A number of other entities can reside on or be accessible through the packet-switched network 112, including, by way of example, the MAGA 50 and a computer 60. Any number of other entities, such as the content provider 54, which, for example, can comprise a content server or other entity, might also reside on or be accessible through the packet-switched network 112, as well, and may host content that the client device 100 can request.

The entities residing on or accessible through the packet-switched network 112 can be arranged in any of a variety of ways. For example, the MAGA 50 might reside within another network entity or entities. As another example, the functions of the MAGA 50 might be integrated with the functions of another network entity. Other configurations are also possible.

In operation, each client device that supports packet-data connectivity can engage in packet-data communication over a packet network, such as the packet-switched network 112, after acquiring a radio link over an air interface and a data link with a PDSN or other gateway. As described generally above, for instance, a client device, such as the client device 100, can send an origination message to a BSC, such as the BSC 104, and/or an MSC, such as the MSC 106, asking for a radio link for packet-data communication. The BSC 104 can then responsively instruct the client device 100 to operate on a given traffic channel over the air interface 122. Through that traffic channel, the client device 100 might then negotiate with a gateway, such as the PDSN 110, to establish a data link such as the PPP session described above. Further, the gateway and/or some other entity such as a mobile-IP home agent or an authentication, authorization, and accounting server (not shown) could assign an IP address to the client device 100 for use in communicating over the packet-switched network 112.

When the client device 100 communicates with the packet-switched network 112 through the PDSN 110, the MAGA 50 can serve as an interface between entities on the packet-switched network 112 and the client device 100. For example, the PDSN 110 can send communications to the MAGA 50 so the communications pass through the MAGA 50 to other entities. The MAGA 50 can also store content ratings information relating to the content that a client device 100 accesses, and can provide that information or a summary of that information to other entities (such as a user operating the computer 60).

FIG. 3 is a block diagram showing components of an example client device 100. The client device 100 can include a processor (i.e., one or more processors) 124, data storage 126, and machine language instructions stored in the data storage 126. The machine language instructions can be executable by the processor 124 to perform various functions described herein. The machine language instructions can also define applications 146 that could be stored in the data storage 126. The example client device 100 also includes a cellular wireless communication interface component 144, through which the client device 100 can communicate with the wireless network 10. Further, the client device 100 can include input and output components 130. The various components of the client device 100 (including the processor 124, the data storage 126, the interface component 144, and the input and output components 130) might be coupled together directly or via a system bus 133, for instance. Other arrangements are possible as well.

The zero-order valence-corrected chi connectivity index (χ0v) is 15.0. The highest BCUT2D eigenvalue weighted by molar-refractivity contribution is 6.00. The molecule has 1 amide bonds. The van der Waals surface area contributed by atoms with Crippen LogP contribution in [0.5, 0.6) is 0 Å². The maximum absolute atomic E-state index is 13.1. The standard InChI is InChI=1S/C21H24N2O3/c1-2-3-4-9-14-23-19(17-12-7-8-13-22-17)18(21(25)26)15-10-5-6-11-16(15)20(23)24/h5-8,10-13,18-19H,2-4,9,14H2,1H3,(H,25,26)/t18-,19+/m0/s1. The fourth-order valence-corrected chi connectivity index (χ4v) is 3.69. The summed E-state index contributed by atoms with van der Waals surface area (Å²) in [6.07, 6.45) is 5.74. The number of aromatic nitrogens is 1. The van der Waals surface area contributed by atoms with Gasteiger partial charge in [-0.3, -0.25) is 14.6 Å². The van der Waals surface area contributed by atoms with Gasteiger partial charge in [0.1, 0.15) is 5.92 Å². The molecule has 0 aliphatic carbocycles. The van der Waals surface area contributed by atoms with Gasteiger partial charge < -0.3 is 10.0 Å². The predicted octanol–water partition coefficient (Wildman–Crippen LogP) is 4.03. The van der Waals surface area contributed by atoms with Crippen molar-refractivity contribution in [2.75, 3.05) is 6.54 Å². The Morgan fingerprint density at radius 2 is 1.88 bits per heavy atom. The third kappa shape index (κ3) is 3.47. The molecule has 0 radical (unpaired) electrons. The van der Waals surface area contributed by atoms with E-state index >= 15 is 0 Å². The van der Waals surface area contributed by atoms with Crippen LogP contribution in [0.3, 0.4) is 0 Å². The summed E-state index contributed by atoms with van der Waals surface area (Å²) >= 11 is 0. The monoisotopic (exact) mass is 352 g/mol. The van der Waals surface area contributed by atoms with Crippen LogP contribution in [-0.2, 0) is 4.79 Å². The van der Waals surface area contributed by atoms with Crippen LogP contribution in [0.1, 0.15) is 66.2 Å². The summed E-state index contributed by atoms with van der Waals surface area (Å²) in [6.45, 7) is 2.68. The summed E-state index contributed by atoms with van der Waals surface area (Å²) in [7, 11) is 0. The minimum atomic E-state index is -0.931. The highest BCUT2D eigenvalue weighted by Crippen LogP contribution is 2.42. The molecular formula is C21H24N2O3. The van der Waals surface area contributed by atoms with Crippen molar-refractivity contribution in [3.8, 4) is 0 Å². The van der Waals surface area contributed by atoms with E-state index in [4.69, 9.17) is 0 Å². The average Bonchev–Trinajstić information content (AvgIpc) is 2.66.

As shown by way of example in FIG. 3, the input and output components 130 could include a display screen 138, an audio speaker 140, a keypad 142, a microphone 148, and a touch sensitive screen 150. The client device 100 might also include other or additional input and/or output components, or the client device 100 might have fewer input and/or output components than those shown in FIG. 3. In an example embodiment, the client device 100 might have multimedia capabilities such as an ability to display video and play audio. In other embodiments, however, the client device 100 may not have multimedia capabilities, or the client device 100 may be capable of only playing audio or of only displaying video, or it might be limited in some other way, such as by not having a display screen 138 or an audio speaker 140.

The data storage 126 can store applications 146 and data, for example. In alternative embodiments, the applications 146 and/or data might not be stored in the client device 100. In such embodiments, the applications 146 and/or data might be stored remotely on a network server, for example. The remote network server can then be accessible to the client device 100, and the client device 100 may then access such applications 146 and/or data via the wireless network.